- Published by:
- Melody Maker
- Interview by:
- Bob Dawbarn
- Timeline More from year 1968
Interviews from the same media
Nov 19, 1977 • From Melody Maker
Sep 20, 1975 • From Melody Maker
Dec 01, 1973 • From Melody Maker
Nov 20, 1971 • From Melody Maker
Jul 20, 1968 • From Melody Maker
Jun 08, 1968 • From Melody Maker
Spread the love! If you like what you are seeing, share it on social networks and let others know about The Paul McCartney Project.
This interview remains the property of the respective copyright owner, and no implication of ownership by us is intended or should be inferred. Any copyright owner who wants something removed should contact us and we will do so immediately.
“THERE SEEMS to be a big cloud of anti-Beatle matter hanging around at the moment,” said Paul McCartney. “But it usually works itself out – and the fact that the record has gone to number one proves it.”
We were discussing the seven-minute “Hey Jude” which, despite a somewhat guarded reaction from critics, had reached number one in the MM Pop 30 within three days of release.
The chief criticisms seem to be that this represents something of a step backwards for the Beatles and that the ending goes on much too long.
I asked if Paul thought these were valid points. “Steps back are fine,” he retorted. “If we can really make a record as good as, say, ‘Great Balls Of Fire,’ we will be delighted. It’s only phony intellectuals who want to step forward all the time. We felt it was time to step back because that was what we wanted to do. You can still make good music without going forward. Some people want us to go on until we vanish up our own B-sides. As far as the ending is concerned we were faced with the choice of fading it out early, which was the obvious thing to do. I know people think we are a bit thick, but we do know that if you are to make a record commercial, you must make it nice and short. But we liked the end – we liked it going on. The deejays can always fade it down if they want to – like a TV programme. If you get fed up with it you can always turn over. You don’t have to sit through it, although a lot of people enjoy every second of the end and there isn’t really much repetition in it.“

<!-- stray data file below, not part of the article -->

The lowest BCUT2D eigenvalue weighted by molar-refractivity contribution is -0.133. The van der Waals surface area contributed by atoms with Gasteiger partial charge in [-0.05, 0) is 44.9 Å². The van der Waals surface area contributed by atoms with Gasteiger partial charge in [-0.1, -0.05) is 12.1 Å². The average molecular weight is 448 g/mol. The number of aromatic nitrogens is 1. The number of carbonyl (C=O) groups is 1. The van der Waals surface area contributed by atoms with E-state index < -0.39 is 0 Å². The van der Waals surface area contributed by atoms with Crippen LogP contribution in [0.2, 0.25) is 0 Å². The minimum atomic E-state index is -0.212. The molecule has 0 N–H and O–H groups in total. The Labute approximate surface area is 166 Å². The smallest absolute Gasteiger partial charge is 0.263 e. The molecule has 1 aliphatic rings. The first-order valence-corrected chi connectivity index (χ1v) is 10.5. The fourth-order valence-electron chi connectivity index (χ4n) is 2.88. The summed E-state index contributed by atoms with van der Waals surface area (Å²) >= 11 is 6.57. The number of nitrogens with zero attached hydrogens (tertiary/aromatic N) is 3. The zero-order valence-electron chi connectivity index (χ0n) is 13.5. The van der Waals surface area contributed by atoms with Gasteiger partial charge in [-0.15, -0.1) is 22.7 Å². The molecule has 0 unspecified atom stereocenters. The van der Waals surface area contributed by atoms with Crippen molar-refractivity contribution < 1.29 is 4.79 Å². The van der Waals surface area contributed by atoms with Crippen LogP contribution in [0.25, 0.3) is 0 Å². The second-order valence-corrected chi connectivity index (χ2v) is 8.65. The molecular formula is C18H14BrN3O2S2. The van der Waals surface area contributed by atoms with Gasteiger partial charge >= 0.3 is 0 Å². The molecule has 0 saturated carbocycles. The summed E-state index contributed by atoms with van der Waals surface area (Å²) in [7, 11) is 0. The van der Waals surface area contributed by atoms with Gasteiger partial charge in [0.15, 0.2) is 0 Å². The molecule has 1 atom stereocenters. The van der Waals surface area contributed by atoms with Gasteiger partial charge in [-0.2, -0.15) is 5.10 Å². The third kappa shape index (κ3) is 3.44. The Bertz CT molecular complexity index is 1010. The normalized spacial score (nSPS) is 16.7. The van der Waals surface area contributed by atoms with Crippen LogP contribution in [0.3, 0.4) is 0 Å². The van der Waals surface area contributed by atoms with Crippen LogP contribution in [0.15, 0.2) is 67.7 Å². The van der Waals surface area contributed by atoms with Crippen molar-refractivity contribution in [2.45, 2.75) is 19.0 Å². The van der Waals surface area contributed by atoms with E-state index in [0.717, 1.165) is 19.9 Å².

I asked how the new album was going.
“We should finish it next month,” Paul told me. “A lot of the tracks are done and we always speed up toward the end, doing tracks in a day or so.“
Are there any unusual tracks?
“There will be a couple that people will talk about,” he agreed. “People seem to think that everything we say and do and sing is like a political statement, but it isn’t. In the end, it is always only a song. One or two of the tracks will make some people wonder what we are doing – but what we are doing is just singing songs. This business of people taking everything we say as an important pronouncement sometimes gets me down. Then I realise it doesn’t really matter at all and I don’t really mind. The knockers don’t really upset us. Once you go to number one, you can’t go any higher. You are only faced with the possibility of coming down. That sort of thing doesn’t worry me – though I suppose it could. I remember Brian Matthew reviewed ‘She Loves You’ and said it was utter drivel and the worst record we had ever made. He said it would never be a hit. It was a fantastically ‘anti’ review and we were all worried about it. Of course, it turned out to be one of the biggest ever. The reviewers have been proved wrong so often we don’t worry anymore.“
Paul said nothing was happening yet about the projected third Beatles feature film.
Asked about Apple, he commented: “Things are going a lot better now than they have done. And we have got two hits – ours and Mary Hopkin’s.”
I wondered if he was interested in the American underground scene and whether he might see Doors or Jefferson Airplane while they were in London.